infinite heart meditation _5

From Christian perspective:

​The Christians find their Christ light within themselves. The peace of Christ, the love of Christ, become more then words as our heart center is opened and felt. Christianity shares with all the great world religions a rich path of humility, giving, and receiving God, the pure light, within. Centering prayer, holding one’s attention in the heart with focus on the highest qualities, is one form of Christian contemplative meditation.

How to Make Bath Bombs

Originally published on homemade-gifts-made-easy.com

How to Make Bath Bombs

Recipes for Homemade Bath Bombs

Want to learn how to make bath bombs that look great, smell delicious, and fizz wonderfully? We’ve got the full instructions here. Get ready for some bubble-licious bath bomb bliss!

Learning how to make bath bombs is pretty easy. But I must confess that my first experience was not so successful. I googled “making bath bombs” or “how to make bath bombs” or something like that. I found some instructions and followed them, but I ended up with a gooey melting mess.

Several batches later, I figured out how to make bath bombs reliably, and now I’d like to share what I’ve learned 🙂 You’ll be making bath bombs of your own in no time!
Do I need special bath bomb molds?

No special equipment needed 🙂

Don’t let the lack of a mold get in the way of learning how to make bath bombs. There are plenty of things that work well as bath bomb molds.

How to Make Bath Bombs_2

A handy mold for making spherical homemade bath bombs is a two-part, snap-together Christmas decoration (pictured above left). You can find one in a craft stores. Don’t worry if you can’t get hold of one though, because there are plenty of other things that work just as well.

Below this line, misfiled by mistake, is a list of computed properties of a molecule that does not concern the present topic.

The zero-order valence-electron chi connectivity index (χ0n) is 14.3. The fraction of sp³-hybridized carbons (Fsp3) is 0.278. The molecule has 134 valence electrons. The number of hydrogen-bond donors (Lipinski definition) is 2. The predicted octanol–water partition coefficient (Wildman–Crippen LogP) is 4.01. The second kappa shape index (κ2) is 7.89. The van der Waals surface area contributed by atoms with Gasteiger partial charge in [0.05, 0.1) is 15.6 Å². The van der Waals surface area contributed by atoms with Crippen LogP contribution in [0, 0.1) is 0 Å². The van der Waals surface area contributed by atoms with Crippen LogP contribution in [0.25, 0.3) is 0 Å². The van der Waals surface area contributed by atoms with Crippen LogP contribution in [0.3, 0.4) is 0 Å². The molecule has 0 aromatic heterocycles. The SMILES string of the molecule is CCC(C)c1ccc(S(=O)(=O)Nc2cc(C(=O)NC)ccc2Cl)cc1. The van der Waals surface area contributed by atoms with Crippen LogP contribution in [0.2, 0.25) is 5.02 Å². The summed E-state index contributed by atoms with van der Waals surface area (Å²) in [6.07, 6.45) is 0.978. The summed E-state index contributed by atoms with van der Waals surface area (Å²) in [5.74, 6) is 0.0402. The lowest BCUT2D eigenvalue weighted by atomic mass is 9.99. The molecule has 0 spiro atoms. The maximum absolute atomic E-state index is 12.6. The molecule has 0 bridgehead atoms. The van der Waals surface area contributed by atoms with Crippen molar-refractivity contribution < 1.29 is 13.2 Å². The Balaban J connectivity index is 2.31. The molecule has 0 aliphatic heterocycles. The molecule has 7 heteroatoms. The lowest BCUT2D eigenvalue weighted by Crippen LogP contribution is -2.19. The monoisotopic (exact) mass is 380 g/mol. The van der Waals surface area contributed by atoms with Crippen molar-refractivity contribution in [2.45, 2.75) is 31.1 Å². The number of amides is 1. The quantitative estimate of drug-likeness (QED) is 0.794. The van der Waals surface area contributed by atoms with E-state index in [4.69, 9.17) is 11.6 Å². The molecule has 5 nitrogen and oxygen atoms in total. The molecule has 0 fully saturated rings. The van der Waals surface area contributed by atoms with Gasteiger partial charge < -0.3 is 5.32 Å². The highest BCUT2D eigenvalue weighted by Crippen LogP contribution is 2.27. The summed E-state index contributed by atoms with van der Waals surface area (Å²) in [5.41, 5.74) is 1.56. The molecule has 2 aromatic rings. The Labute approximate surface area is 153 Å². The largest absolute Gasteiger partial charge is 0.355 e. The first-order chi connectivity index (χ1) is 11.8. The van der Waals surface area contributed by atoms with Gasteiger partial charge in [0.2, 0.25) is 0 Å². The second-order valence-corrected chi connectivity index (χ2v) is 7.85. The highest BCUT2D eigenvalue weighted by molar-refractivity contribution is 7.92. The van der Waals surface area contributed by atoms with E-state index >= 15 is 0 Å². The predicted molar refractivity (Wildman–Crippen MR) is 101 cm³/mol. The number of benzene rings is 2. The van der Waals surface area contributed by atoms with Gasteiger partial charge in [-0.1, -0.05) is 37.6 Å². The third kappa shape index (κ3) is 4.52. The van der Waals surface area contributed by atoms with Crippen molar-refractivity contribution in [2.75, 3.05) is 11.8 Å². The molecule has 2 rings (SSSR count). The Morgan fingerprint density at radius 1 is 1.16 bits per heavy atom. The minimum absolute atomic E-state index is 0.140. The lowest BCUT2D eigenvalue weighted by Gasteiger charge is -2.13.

Chocolate molds (pictured above right) work well, and come in nice shapes like hearts and flowers. You can find them in craft of cookware stores.

There are plenty of other things that work as improvised molds. For round bombs, you can improvise a mold by cutting a tennis ball in half. Other things that work well as molds are muffin trays, ice-cube trays, and shot glasses. Just hunt around your kitchen for a small receptacle of some sort.

In general, smaller bath bombs are easier to make than big ones. Big ones tend to crumble, whereas small ones seem to be more robust.

However, if you really want to buy a set of bath bomb molds, then you can find a large range of bath bomb molds on Amazon.
Bath Bomb Recipes

Now that you’ve got your mold, here are the other bits and bobs that you’ll need to make bath bombs. You can find most of these in the grocery store.
Equipment

  • Metal or glass mixing bowl
  • Spritzer/spray bottle
  • Gloves
  • Bath Bomb Molds
  • Sieve

Make sure you use a metal or glass mixing bowl rather than a plastic one. Plastic will absorb the smell of the essential oils. That’s okay, I guess, but anything you put in the bowl in the future might pick up the fragrance too!

How to Make Bath Bombs: Ingredients

The ingredients below are enough to make approx 6 small bath bombs or 3 large ones:

  • 1 cup (240 mL or 8 fl oz) citric acid – see below for advice on where to buy
  • 2 cups baking soda
  • 20-30 drops of essential oil – you might need more or less depending on the
  • strength of the fragrance.
  • 1 tablespoon of sweet almond oil, apricot oil, or olive oil (optional)
  • 15-20 drops of food colouring (optional)
  • A tiny bit of water

Notes: Baking soda can usually be found in the baking section of the supermarket. Baking soda is also called “bicarbonate of soda”.

The tablespoon of oil is optional. It gives a lovely moisturising feel . Don’t use almond oil though if you or the intended recipient have nut allergies!

To make nice colourful bath bombs , you can mix the basic food colours (red, blue, yellow) to achieve just about any colour you want. Purple is a little tricky. When I mix red and blue, I get… green! But then the bath bomb turns purple once it sets, so all is good 🙂 Just warning you, so you don’t get a surprise!